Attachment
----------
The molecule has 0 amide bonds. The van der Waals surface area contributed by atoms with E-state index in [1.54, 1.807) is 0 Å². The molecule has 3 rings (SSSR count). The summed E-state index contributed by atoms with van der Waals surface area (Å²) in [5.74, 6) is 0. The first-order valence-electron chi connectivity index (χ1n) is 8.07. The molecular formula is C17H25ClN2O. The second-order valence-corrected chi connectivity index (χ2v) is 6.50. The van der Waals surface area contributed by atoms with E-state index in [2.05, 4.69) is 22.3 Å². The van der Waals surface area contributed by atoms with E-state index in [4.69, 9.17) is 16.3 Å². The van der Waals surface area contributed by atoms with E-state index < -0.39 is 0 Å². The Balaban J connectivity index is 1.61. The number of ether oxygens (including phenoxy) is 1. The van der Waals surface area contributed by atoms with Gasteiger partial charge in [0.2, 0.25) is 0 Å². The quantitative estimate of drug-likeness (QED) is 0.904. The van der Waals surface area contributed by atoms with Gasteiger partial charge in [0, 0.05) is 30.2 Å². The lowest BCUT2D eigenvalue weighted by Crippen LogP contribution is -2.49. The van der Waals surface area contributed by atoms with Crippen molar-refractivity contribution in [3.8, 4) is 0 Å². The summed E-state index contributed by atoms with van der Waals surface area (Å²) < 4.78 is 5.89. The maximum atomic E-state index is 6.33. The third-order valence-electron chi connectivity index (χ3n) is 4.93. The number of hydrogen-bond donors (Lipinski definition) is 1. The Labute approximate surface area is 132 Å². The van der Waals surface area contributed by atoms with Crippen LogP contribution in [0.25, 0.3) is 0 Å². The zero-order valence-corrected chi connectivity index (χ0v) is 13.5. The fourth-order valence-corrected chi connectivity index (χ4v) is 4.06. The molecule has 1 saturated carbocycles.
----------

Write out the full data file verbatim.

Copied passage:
The molecule has 0 amide bonds. The van der Waals surface area contributed by atoms with E-state index in [1.54, 1.807) is 0 Å². The molecule has 3 rings (SSSR count). The summed E-state index contributed by atoms with van der Waals surface area (Å²) in [5.74, 6) is 0. The first-order valence-electron chi connectivity index (χ1n) is 8.07. The molecular formula is C17H25ClN2O. The second-order valence-corrected chi connectivity index (χ2v) is 6.50. The van der Waals surface area contributed by atoms with E-state index in [2.05, 4.69) is 22.3 Å². The van der Waals surface area contributed by atoms with E-state index in [4.69, 9.17) is 16.3 Å². The van der Waals surface area contributed by atoms with E-state index < -0.39 is 0 Å². The Balaban J connectivity index is 1.61. The number of ether oxygens (including phenoxy) is 1. The van der Waals surface area contributed by atoms with Gasteiger partial charge in [0.2, 0.25) is 0 Å². The quantitative estimate of drug-likeness (QED) is 0.904. The van der Waals surface area contributed by atoms with Gasteiger partial charge in [0, 0.05) is 30.2 Å². The lowest BCUT2D eigenvalue weighted by Crippen LogP contribution is -2.49. The van der Waals surface area contributed by atoms with Crippen molar-refractivity contribution in [3.8, 4) is 0 Å². The summed E-state index contributed by atoms with van der Waals surface area (Å²) < 4.78 is 5.89. The maximum atomic E-state index is 6.33. The third-order valence-electron chi connectivity index (χ3n) is 4.93. The number of hydrogen-bond donors (Lipinski definition) is 1. The Labute approximate surface area is 132 Å². The van der Waals surface area contributed by atoms with Crippen LogP contribution in [0.25, 0.3) is 0 Å². The zero-order valence-corrected chi connectivity index (χ0v) is 13.5. The fourth-order valence-corrected chi connectivity index (χ4v) is 4.06. The molecule has 1 saturated carbocycles.